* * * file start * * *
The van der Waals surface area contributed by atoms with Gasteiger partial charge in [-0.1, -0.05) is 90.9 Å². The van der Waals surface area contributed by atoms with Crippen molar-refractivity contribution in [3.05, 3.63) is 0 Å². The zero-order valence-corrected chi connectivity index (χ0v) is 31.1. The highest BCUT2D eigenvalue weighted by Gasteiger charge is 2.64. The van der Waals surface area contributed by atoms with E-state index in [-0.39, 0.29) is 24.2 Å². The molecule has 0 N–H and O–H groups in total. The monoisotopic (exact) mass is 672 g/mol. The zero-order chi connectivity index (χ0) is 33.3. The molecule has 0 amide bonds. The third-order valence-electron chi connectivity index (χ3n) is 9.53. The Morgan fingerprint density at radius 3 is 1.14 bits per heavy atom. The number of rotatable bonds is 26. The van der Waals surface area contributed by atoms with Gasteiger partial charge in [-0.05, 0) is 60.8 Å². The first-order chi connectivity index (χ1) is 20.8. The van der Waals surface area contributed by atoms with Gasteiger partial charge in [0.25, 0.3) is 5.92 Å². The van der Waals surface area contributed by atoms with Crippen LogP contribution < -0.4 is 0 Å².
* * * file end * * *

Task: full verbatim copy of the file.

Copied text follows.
The van der Waals surface area contributed by atoms with Gasteiger partial charge in [-0.1, -0.05) is 90.9 Å². The van der Waals surface area contributed by atoms with Crippen molar-refractivity contribution in [3.05, 3.63) is 0 Å². The zero-order valence-corrected chi connectivity index (χ0v) is 31.1. The highest BCUT2D eigenvalue weighted by Gasteiger charge is 2.64. The van der Waals surface area contributed by atoms with E-state index in [-0.39, 0.29) is 24.2 Å². The molecule has 0 N–H and O–H groups in total. The monoisotopic (exact) mass is 672 g/mol. The zero-order chi connectivity index (χ0) is 33.3. The molecule has 0 amide bonds. The third-order valence-electron chi connectivity index (χ3n) is 9.53. The Morgan fingerprint density at radius 3 is 1.14 bits per heavy atom. The number of rotatable bonds is 26. The van der Waals surface area contributed by atoms with Gasteiger partial charge in [-0.05, 0) is 60.8 Å². The first-order chi connectivity index (χ1) is 20.8. The van der Waals surface area contributed by atoms with Gasteiger partial charge in [0.25, 0.3) is 5.92 Å². The van der Waals surface area contributed by atoms with Crippen LogP contribution < -0.4 is 0 Å².